A common part of the black experience is the epiphany that our skin color is not incidental. One way or another we learn that blackness in a white society is a risk; a certain vulnerability that might hurt us. The suffering of other black folks can only be witnessed passively for so long. Eventually, the numbness adopted for protection gives way to something else, transforming into an outward projection. Some might rupture in justified anger, while others seek answers and try to fight. But for a few, myself included, once the anesthetic wears off helplessness seeps in, the plight of being black in this country is fully realized.
“Here is what I would like for you to know: In America, it is traditional to destroy the black body—it is heritage,” Ta Nehisi Coates writes to his son in Between the World and Me. This type of destruction has manifested itself differently throughout history: Gashes on a slave’s back. Men and women hanging in trees. Bloodhounds and firehoses targeting black protesters.
Those directly spared from such trauma still did not go unscathed. Racialized violence is never experienced in isolation. Instead, it imprints itself on the communal psyche and can be felt as a twitch upon the thread that connects us all.
The phenomenon of shared pain in the black community has started to be researched in earnest. In an interview with National Public Radio, psychologist Dr. Monnica Williams pointed out that even witnesses to racism are affected, saying “Maybe that specific thing has never happened to us. But maybe we’ve had uncles or aunts who have experienced things like this, or we know people in our community [who have], and their stories have been passed down.”
I’ve felt this type of telepathic suffering too, as if it were a phantom pain from a limb I didn’t even know was missing. From when I learned my grandfather was denied service and called a nigger to his face, to seeing a white woman uneasily holding her purse when my mother entered a room, I knew racism went further than its intended target. I was keenly aware of the fact that they were being punished for their blackness, a common trait among us. Within their degradation I saw my own, and even caught glimpses of what my future had in store: humiliation, quiet resentment, and above all defenselessness.
This trend of hurt is likely to continue if not proliferate due to technology. From Trayvon Martin’s stiff corpse stretched out on the grass, to Philando Castile bleeding out on camera; we’re being bombarded with images of brutality caused by racism. While these recordings are bound to disturb anyone, I suspect it’s especially painful for young black people like myself. After all, with the common burden of racism comes a kind of kinship, and when one of us suffers we all do.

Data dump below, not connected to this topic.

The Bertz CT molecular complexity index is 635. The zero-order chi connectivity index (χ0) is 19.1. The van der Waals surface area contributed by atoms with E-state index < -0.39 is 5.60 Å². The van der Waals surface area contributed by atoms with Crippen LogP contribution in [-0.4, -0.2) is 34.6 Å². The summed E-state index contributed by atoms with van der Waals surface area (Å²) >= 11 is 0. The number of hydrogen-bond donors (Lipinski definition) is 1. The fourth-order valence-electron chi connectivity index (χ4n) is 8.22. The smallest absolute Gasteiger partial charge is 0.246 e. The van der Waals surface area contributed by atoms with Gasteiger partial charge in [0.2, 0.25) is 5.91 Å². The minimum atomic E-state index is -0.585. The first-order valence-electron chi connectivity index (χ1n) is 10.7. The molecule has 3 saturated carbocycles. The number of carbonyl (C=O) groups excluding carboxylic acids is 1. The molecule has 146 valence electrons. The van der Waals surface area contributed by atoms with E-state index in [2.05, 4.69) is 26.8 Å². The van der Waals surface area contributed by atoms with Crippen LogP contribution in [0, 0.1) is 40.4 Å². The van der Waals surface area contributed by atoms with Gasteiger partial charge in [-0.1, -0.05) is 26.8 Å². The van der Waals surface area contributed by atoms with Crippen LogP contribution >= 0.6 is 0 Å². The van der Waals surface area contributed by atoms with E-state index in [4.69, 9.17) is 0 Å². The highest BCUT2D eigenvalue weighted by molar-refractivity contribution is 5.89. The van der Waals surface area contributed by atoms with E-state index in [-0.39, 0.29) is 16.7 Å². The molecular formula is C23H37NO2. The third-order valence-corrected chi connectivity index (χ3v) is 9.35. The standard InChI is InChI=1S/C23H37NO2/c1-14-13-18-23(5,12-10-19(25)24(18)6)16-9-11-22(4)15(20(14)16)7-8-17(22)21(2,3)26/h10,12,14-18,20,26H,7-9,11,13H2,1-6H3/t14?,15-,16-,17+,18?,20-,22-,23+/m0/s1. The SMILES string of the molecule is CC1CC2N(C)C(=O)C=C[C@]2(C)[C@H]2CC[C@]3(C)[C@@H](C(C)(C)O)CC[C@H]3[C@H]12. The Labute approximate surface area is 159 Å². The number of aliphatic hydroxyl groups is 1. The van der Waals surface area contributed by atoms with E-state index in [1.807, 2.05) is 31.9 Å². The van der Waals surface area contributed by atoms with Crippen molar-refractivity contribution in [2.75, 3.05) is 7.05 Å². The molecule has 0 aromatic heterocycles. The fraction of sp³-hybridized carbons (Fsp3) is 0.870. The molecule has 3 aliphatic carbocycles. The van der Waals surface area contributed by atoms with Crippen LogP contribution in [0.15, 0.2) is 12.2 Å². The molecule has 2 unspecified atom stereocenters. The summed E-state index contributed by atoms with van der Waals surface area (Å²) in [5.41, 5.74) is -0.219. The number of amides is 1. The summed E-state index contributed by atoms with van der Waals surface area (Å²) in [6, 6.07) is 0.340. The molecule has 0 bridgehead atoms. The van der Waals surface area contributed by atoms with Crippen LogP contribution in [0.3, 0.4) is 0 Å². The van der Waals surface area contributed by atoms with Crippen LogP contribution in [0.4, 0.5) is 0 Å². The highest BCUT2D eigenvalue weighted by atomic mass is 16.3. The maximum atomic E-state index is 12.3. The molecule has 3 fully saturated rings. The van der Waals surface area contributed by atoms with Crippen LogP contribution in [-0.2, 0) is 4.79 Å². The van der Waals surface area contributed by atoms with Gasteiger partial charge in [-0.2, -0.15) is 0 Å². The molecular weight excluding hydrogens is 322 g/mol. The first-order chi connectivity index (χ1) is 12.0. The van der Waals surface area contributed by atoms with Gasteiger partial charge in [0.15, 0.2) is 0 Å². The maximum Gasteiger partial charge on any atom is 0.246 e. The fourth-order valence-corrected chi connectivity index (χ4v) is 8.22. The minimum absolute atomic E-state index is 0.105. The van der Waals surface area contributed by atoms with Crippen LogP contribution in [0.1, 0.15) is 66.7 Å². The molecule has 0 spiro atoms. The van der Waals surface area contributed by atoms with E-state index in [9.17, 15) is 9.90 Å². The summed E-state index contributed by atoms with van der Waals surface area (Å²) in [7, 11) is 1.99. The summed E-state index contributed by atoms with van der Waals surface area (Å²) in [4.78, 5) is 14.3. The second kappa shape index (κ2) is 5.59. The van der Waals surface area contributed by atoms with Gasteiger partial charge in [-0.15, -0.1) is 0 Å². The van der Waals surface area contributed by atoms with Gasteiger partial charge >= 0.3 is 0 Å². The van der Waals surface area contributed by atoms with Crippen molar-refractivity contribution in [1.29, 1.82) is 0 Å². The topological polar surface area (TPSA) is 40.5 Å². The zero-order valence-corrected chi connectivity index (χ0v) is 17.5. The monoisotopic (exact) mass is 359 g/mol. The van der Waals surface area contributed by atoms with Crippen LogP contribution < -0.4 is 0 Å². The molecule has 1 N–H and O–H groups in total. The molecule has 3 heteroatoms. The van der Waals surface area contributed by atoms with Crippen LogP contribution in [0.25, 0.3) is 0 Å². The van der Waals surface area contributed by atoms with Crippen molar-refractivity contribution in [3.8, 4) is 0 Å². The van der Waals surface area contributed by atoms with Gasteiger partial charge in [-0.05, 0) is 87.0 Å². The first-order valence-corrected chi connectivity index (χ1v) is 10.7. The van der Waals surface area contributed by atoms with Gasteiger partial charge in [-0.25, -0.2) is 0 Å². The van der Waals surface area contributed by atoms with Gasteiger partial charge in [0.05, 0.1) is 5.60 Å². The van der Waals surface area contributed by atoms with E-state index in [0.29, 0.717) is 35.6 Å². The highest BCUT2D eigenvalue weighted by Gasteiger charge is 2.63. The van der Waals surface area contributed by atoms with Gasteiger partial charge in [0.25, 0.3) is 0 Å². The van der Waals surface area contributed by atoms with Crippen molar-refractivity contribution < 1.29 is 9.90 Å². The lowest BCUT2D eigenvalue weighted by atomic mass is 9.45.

There’s no reason to propagate this type of abasement. The psychological stress just isn’t worth it. Time after time I hear stories of my peers crying out over the deaths of our counterparts, yet feeling completely helpless to do anything about it. We get it: as soon as we were born targets were painted on our back. Seeing our contemporaries get viciously attacked by authority figures does nothing but add to our anxieties.
What’s even more disturbing is the apparent entertainment value our suffering has to the public. As LeRon Barton mentioned in a piece about the dissemination of black pain, videos of racial violence today resemble the lynching postcards of history. While the brutalization of African-Americans serves as a painful reminder to some, it’s little more than a cheap thrill to others. We’re already portrayed as lesser beings in most mainstream media, what’s the point of throwing in our corpses for show?
Of course, it’s important that the reality of racial injustice is known to all. There’s an argument that documenting the violence against black Americans is much-needed evidence, proof that would make all those skeptical of this brutality open their eyes. Yet there are other ways to convey the urgency of racism in this country other than showing our people dying. It’s a real testament to how the humanity of black people is so tenuous that it takes only death to make the public realize we deserve sympathy.
Even though I haven’t yet left my adolescence I’m jaded by racism. The old scabs have been picked at and yet they keep growing back. Still, there’s hope for other black youth who need to be spared this continuous pain. No, I don’t see our suffering coming to an end anytime soon. America has indeed changed since it’s birth, but its evolution feels superficial in the face of recurring abuse. Change may or may not come again, but either way, we must be kinder to ourselves.